Joe Rothstein, editor of, is a former daily newspaper
editor and long-time national political strategist based in Washington, D.C.


STEVE LEER, PURDUE UNIVERSITY: For more than 40 years the United States
has exported more agricultural products than it has imported. That could
change within a few years, said two Purdue University agricultural

The gap between American export and import values is narrowing, said
economists Phil Paarlberg and Phil Abbott. They predict imports could
overtake exports by 2007, if current trends continue.

U.S. agricultural exports are projected to climb by $500 million in the
coming fiscal year, which begins in October, to $56.5 billion. Imports are
estimated to jump as much as $3.5 billion in 2003-04.

"What we've seen in the last several years is that agricultural exports have
been relatively flat in real dollars while imports have been rising quite
rapidly, even through our so-called recession," Paarlberg said. "A couple of
years back imports were $41 billion, and last year they were $45 billion. W
expect them in the coming year to climb to $47 billion or $48 billion.

"The last time we were a net ag importer was in the 1950s."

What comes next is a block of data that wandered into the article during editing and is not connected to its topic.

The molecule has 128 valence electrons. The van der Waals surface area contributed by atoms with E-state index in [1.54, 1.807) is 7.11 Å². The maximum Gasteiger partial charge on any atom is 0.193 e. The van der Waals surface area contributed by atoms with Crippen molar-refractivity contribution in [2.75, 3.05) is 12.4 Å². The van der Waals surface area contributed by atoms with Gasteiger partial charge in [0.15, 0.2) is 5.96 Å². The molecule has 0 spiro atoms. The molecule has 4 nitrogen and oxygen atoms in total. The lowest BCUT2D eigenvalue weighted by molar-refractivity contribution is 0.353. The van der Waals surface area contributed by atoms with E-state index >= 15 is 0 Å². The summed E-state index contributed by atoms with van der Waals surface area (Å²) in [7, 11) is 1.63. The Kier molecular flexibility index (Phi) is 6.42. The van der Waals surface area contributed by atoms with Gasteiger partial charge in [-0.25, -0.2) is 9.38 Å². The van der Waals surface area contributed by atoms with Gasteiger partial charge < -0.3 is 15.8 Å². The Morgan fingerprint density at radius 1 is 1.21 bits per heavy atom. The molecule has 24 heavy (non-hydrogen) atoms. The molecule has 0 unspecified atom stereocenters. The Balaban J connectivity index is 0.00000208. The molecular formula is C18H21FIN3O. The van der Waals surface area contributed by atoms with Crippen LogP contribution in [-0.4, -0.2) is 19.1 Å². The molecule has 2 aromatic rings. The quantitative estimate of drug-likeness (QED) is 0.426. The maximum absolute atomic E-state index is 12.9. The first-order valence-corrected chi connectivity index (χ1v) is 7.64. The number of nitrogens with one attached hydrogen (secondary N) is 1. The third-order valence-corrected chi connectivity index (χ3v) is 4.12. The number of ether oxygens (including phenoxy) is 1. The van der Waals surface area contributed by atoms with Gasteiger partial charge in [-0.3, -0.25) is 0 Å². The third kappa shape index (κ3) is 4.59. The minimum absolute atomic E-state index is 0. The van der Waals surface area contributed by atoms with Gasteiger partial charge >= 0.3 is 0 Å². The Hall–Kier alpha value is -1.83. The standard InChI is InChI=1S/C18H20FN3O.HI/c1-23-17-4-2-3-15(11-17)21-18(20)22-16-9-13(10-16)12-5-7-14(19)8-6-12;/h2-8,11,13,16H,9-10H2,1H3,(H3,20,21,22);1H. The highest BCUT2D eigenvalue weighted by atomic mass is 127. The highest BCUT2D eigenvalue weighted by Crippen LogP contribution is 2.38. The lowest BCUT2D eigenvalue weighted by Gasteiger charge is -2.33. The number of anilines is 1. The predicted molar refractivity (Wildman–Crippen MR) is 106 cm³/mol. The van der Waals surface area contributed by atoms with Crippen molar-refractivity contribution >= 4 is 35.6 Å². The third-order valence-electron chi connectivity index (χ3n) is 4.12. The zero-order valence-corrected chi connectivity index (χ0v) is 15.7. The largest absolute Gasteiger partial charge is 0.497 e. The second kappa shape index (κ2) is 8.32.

Fiscal year 1958-59, to be exact. At that time Europe had completed the
rebuilding of its agricultural industry following World War II, and demand
for U.S. agricultural products stagnated.

The current sluggishness in the U.S. ag export trade dates back to 1996.

The rise in imports is closely tied to diet and lifestyle changes, Paarlberg
said. Americans are consuming more foods either that aren't produced in the
U.S. or produced in insufficient volumes to meet consumer needs, he said.

"Take a pizza," Paarlberg said. "If it's got black olives, where did they
come from? They probably came from Morocco. If it's got sausage, that might
be from a hog that came from Canada.

"If you go to a Mexican restaurant and order guacamole, chances are that
came from outside the country because we don't produce that many avocados.
We import even simple things like babyback ribs. We kill 100 million hogs a
year, but we eat so many
babyback ribs that there's a good chance those ribs came from Denmark."

Many restaurants stopped serving ribs two years ago when an outbreak of
foot-and-mouth disease in Europe stemmed the flow of livestock imports into
the U.S., Paarlberg said.

But Abbott said Europe's refusal to accept genetically modified (GMO) grain